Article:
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My Scrimshaw Process Part 2

This project was planned to have multiple images, sort of an eagle collage. Once my primary image is established the next step is to decide on the secondary image or images. In this case I also want to include an eagle in flight to go with the portrait. The large white area of the portrait is a perfect place to add a full image. The black of the eagle’s body will contrast nicely with the white backdrop. Here you can see how the second eagle is placed against the first.

As I work on this, I am reminded of the inherent difficulty of working on whale’s teeth. The curve of the tooth makes large images wrap around the tooth which can create perspective problems. It also makes it impossible to see the entire image as I work. With a little trial and error I was able to wrap the eagle’s wings around the bottom of the tooth without any distortion caused by the curve. This helps to create a more organic feel to the image on the tooth. Whenever possible I try to avoid creating images that look pasted on. I want it to look like it belongs there.

At this point I will continue to work on the two eagle images while trying to decide if the composition needs anything else. This is a good example of my normal process. I rarely start anything with a clear idea of how it’s going to look at the end. I prefer to just let it develop while I work on it. 


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3 Responses to My Scrimshaw Process Part 2

Andrew
via darrelmorris.fineartstudioonline.com10 months ago

It's looking great Darrel! When you say "by trial and error, did you sketch the eagle's wings first or did you stipple them and then inspect as you went along?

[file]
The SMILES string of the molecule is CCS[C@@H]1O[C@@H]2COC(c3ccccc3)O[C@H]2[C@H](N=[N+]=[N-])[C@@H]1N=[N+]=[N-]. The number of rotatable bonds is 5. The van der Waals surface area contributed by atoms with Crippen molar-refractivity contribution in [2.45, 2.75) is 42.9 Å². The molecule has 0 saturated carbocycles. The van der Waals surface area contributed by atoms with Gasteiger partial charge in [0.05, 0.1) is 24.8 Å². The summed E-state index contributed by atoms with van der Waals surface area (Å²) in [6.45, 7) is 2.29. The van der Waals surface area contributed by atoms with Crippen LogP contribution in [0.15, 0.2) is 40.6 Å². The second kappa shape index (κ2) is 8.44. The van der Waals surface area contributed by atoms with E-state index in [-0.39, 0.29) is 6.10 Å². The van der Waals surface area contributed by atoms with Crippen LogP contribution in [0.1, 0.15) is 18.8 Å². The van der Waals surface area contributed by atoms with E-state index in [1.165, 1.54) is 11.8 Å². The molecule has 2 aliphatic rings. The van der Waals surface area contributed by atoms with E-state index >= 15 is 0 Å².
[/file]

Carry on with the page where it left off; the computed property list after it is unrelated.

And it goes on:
Also when you've completed your work, would love to see a close-up of the eagle's eye - it's so well done!

Darrel Morris
via darrelmorris.fineartstudioonline.com10 months ago

Andrew,
Thank you for your comments. By "trial and error" I meant that I sketched the general shape of the wings first. Once I got the general shape in without distortion from the curve of the tooth, I began the stippling process. My usual process is to stipple a little and then inspect it. I know some scrimshanders who will nearly complete a piece before inking, but this doesn't work for me. I like to know what is happening along the way. This does have the issue of polishing some of the work off as you go along. I try and use this polishing effect to my advantage.

Viga Hall
via darrelmorris.fineartstudioonline.com2 months ago

Hey Darrel,
are you coming up to the Pasadena Knife show in March? good to see you in Vegas. Hope all went well for you over at the Cabot gun booth.

Very best,
Viga

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